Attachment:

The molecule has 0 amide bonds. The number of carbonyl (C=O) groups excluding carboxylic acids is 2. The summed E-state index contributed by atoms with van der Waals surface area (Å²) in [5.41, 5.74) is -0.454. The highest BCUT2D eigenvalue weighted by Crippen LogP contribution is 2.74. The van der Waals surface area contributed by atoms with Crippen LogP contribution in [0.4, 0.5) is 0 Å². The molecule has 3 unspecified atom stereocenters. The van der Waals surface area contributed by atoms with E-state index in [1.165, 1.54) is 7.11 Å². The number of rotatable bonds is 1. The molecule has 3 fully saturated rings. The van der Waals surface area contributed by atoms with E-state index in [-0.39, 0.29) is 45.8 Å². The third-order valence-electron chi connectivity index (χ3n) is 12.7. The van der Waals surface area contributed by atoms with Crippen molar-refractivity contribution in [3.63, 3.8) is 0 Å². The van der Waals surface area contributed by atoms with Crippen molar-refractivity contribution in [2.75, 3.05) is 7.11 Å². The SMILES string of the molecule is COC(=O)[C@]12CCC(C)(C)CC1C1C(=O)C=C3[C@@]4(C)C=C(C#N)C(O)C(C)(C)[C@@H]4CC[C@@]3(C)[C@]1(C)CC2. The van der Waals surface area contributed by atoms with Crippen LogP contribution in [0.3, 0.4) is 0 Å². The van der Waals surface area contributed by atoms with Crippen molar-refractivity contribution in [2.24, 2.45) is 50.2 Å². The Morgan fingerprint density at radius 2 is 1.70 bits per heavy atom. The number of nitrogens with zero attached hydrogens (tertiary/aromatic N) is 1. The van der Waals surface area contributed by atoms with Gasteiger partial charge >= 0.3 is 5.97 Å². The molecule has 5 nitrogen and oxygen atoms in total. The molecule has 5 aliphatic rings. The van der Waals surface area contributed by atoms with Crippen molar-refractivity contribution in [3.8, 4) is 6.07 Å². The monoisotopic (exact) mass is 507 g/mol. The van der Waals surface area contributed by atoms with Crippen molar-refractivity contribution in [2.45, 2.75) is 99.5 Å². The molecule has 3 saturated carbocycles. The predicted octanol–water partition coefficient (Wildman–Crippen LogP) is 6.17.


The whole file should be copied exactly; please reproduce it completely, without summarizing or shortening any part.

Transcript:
The molecule has 0 amide bonds. The number of carbonyl (C=O) groups excluding carboxylic acids is 2. The summed E-state index contributed by atoms with van der Waals surface area (Å²) in [5.41, 5.74) is -0.454. The highest BCUT2D eigenvalue weighted by Crippen LogP contribution is 2.74. The van der Waals surface area contributed by atoms with Crippen LogP contribution in [0.4, 0.5) is 0 Å². The molecule has 3 unspecified atom stereocenters. The van der Waals surface area contributed by atoms with E-state index in [1.165, 1.54) is 7.11 Å². The number of rotatable bonds is 1. The molecule has 3 fully saturated rings. The van der Waals surface area contributed by atoms with E-state index in [-0.39, 0.29) is 45.8 Å². The third-order valence-electron chi connectivity index (χ3n) is 12.7. The van der Waals surface area contributed by atoms with Crippen molar-refractivity contribution in [3.63, 3.8) is 0 Å². The van der Waals surface area contributed by atoms with Crippen molar-refractivity contribution in [2.75, 3.05) is 7.11 Å². The SMILES string of the molecule is COC(=O)[C@]12CCC(C)(C)CC1C1C(=O)C=C3[C@@]4(C)C=C(C#N)C(O)C(C)(C)[C@@H]4CC[C@@]3(C)[C@]1(C)CC2. The van der Waals surface area contributed by atoms with Crippen LogP contribution in [0.3, 0.4) is 0 Å². The van der Waals surface area contributed by atoms with Crippen molar-refractivity contribution in [2.24, 2.45) is 50.2 Å². The Morgan fingerprint density at radius 2 is 1.70 bits per heavy atom. The number of nitrogens with zero attached hydrogens (tertiary/aromatic N) is 1. The van der Waals surface area contributed by atoms with Gasteiger partial charge >= 0.3 is 5.97 Å². The molecule has 5 nitrogen and oxygen atoms in total. The molecule has 5 aliphatic rings. The van der Waals surface area contributed by atoms with Crippen molar-refractivity contribution in [3.8, 4) is 6.07 Å². The monoisotopic (exact) mass is 507 g/mol. The van der Waals surface area contributed by atoms with Crippen molar-refractivity contribution in [2.45, 2.75) is 99.5 Å². The molecule has 3 saturated carbocycles. The predicted octanol–water partition coefficient (Wildman–Crippen LogP) is 6.17.